)Journal entry by Donna J Nelson — 2 minutes ago
Starting around the beginning of March 2020
I thought my challenges started with a respiratory virus around the beginning of March (fever that came and went, shortness of breath). Then, about a week later, I felt like I inhaled a bit of food a little too far, which caused a bubbling, then crackling in my right lung. Because I was so busy with work, and because the idea at the time was to try not to go to health centers unless you thought you had COVID, I monitored myself at home.
Finally, after a month of this, I realized things weren't getting better, so I sought treatment at the local health clinic in Fairfield around mid-April. They diagnosed me with double pneumonia, along with pleural effusion (fluid in the space around the lungs), put me in the hospital briefly, then sent me home to continue taking antibiotics.
I got a little better from 3 rounds of antibiotics over a month, but overall was getting worse -- and was now having greater difficulty breathing, as well as a lot of pain and other symptoms.
When everything kept getting worse, my breathing was with great difficulty, and I couldn't get into the U of I Pulmonary Clinic until June, I went ahead and drove myself up to the Univ. of Iowa ER in Iowa City on Friday, May 15.
After an x-ray and CT scan, they suspected that what I'm battling was probably the same type of tumor I battled 4 years ago in my uterus, which had traveled to my lung and now flared up. It was probably already beginning to be problematic in my lung during the other issues.
Thankfully, in the ER, they also drained a bunch of fluid from around my lung (which allowed me to breath again!) and put me in the hospital. A few days later, they did a biopsy of the tumor, to be 100% sure what it was. Yes, their suspicions were correct -- it is a "high grade" late-stage leiomyosarcoma that had metastasized from my uterus to my lung (which is not a good place to be).
The main doctor they assigned me to, Dr. Varun Monga, is one of only 40 experts on this rare type of sarcoma (leimyosarcoma) in the US. So I was happy to be under his expert care and guidance.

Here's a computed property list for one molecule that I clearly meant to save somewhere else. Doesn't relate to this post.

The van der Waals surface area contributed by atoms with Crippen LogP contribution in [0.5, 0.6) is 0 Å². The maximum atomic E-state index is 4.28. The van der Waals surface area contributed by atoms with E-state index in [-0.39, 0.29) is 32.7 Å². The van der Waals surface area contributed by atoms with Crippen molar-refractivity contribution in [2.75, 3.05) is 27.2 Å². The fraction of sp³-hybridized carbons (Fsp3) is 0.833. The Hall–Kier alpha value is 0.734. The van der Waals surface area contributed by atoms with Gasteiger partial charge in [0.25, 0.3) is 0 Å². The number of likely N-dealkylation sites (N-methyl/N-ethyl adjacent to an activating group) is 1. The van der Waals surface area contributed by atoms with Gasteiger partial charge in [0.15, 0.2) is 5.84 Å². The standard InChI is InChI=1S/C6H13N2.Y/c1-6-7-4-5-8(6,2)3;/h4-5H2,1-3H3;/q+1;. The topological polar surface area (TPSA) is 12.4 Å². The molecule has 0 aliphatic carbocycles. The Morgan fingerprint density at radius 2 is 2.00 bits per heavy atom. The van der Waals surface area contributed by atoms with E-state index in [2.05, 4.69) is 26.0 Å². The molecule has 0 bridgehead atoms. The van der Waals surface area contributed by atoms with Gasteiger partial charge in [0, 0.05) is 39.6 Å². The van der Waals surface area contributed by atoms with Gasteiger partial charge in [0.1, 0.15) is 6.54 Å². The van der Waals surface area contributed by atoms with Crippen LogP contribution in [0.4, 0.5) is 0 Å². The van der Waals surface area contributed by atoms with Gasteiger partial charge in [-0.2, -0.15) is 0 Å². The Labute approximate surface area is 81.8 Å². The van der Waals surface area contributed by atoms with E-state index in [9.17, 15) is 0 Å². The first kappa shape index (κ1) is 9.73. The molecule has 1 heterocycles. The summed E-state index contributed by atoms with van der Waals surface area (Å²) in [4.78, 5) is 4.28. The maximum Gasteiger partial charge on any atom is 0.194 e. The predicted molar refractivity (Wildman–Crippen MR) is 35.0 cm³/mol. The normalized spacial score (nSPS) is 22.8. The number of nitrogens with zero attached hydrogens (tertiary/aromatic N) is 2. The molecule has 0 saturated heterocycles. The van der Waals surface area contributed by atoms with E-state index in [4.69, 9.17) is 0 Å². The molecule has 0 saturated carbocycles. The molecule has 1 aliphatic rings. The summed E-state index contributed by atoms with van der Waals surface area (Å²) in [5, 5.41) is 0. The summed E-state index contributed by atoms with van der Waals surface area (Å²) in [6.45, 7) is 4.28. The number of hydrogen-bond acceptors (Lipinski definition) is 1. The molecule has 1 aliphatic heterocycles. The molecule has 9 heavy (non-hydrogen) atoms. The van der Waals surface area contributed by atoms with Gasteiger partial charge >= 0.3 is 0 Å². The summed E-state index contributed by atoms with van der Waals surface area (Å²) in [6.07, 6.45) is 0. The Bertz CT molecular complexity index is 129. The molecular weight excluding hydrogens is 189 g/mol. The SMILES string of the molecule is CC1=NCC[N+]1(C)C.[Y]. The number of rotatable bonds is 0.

To try and shrink the tumor, the original plan was to do 3 doses of chemo, 3 weeks apart. Then 10 sessions of radiation, starting right after the first chemo. Possibly surgery at some point.
I was given the first does of IV chemo, while in the hospital, on May 27-28. The 10 radiation sessions began Friday, May 29. On Sat., May 30, I was sent home, to come back for more radiation on Monday.
As soon as I got in my car to drive home, the intense nausea set in... Sat. and Sunday at home were consumed by nausea. Mon., June 1, I went back to Iowa City for more daily radiation sessions (provided with a free luxury hotel suite to stay in, so I could stay close by!). Sadly, I only spent two days at the nice luxury suite, because -- not being able to keep down any food or liquid -- I was readmitted to the hospital.
The next two weeks were a miserable time. None of the anti-nausea drugs worked. Couldn't keep down any painkillers... or anything! Because of the chemo and some previous painkillers, my bowels were now "asleep" (non-functional), adding to the nausea.
During the 4 weeks of hospitalization at the U of I, every several days my breathing would start to become more difficult. Then the doctors would have to drain the accumulated fluid from the pleural space around my right lung. Finally, they decided to surgically place a catheter that sits at the bottom of the right pleural space, then makes its way up and out my side. Via the use of a very clever kit, the fluid can now be drained every other day -- from home!! This is making a HUGE difference in comfort and also decreases the amount of fluid pressing on the right (and left) lungs.
After the last dose of radiation on June 11, I was sent home to more non-ending nausea & not keeping anything down...
Despite all of this, I've decided the only way to approach this is to keep my mind 100% positive and expect only the best possible outcome -- in every way. So, I'm asking everyone who knows me to do the same. Miracles do happen. As Master Qigong healer Chunyi Lin says, everything is just energy... and what we call disease is just energy that is blocked. So that means everything can be healed.
If you think of me, please think 100% positively! It's challenging, but I'll get on top of this!
Good luck to ALL OF YOU in staying safe and healthy right now! What a challenging time for everyone!!